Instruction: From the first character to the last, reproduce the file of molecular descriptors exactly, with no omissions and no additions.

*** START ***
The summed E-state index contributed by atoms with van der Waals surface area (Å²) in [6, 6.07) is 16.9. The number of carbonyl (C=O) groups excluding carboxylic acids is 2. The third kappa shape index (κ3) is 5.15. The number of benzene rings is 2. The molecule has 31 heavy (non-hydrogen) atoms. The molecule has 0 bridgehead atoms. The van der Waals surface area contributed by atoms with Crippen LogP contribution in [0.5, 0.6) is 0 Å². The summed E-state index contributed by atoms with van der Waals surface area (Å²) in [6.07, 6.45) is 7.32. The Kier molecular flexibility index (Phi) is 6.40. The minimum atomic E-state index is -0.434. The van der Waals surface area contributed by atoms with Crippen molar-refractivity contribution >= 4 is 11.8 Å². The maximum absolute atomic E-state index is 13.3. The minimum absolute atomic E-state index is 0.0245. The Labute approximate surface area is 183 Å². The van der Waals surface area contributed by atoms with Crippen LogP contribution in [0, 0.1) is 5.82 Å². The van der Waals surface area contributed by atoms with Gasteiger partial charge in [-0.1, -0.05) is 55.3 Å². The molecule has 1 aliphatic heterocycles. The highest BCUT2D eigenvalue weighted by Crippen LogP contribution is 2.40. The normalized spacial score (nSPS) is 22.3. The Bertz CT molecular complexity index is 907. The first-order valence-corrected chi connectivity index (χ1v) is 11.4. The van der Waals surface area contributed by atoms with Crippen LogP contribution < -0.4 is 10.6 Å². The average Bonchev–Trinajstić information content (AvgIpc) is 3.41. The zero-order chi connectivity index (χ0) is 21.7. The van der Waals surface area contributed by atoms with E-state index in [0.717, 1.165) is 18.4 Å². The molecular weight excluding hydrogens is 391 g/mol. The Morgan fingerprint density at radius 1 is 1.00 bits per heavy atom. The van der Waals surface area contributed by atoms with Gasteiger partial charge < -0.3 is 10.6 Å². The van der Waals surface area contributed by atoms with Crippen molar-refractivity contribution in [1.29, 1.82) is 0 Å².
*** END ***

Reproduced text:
The summed E-state index contributed by atoms with van der Waals surface area (Å²) in [6, 6.07) is 16.9. The number of carbonyl (C=O) groups excluding carboxylic acids is 2. The third kappa shape index (κ3) is 5.15. The number of benzene rings is 2. The molecule has 31 heavy (non-hydrogen) atoms. The molecule has 0 bridgehead atoms. The van der Waals surface area contributed by atoms with Crippen LogP contribution in [0.5, 0.6) is 0 Å². The summed E-state index contributed by atoms with van der Waals surface area (Å²) in [6.07, 6.45) is 7.32. The Kier molecular flexibility index (Phi) is 6.40. The minimum atomic E-state index is -0.434. The van der Waals surface area contributed by atoms with Crippen molar-refractivity contribution >= 4 is 11.8 Å². The maximum absolute atomic E-state index is 13.3. The minimum absolute atomic E-state index is 0.0245. The Labute approximate surface area is 183 Å². The van der Waals surface area contributed by atoms with Crippen LogP contribution in [0, 0.1) is 5.82 Å². The van der Waals surface area contributed by atoms with Gasteiger partial charge in [-0.1, -0.05) is 55.3 Å². The molecule has 1 aliphatic heterocycles. The highest BCUT2D eigenvalue weighted by Crippen LogP contribution is 2.40. The normalized spacial score (nSPS) is 22.3. The Bertz CT molecular complexity index is 907. The first-order valence-corrected chi connectivity index (χ1v) is 11.4. The van der Waals surface area contributed by atoms with Crippen LogP contribution < -0.4 is 10.6 Å². The average Bonchev–Trinajstić information content (AvgIpc) is 3.41. The zero-order chi connectivity index (χ0) is 21.7. The van der Waals surface area contributed by atoms with E-state index in [0.717, 1.165) is 18.4 Å². The molecular weight excluding hydrogens is 391 g/mol. The Morgan fingerprint density at radius 1 is 1.00 bits per heavy atom. The van der Waals surface area contributed by atoms with Gasteiger partial charge < -0.3 is 10.6 Å². The van der Waals surface area contributed by atoms with Crippen molar-refractivity contribution in [1.29, 1.82) is 0 Å².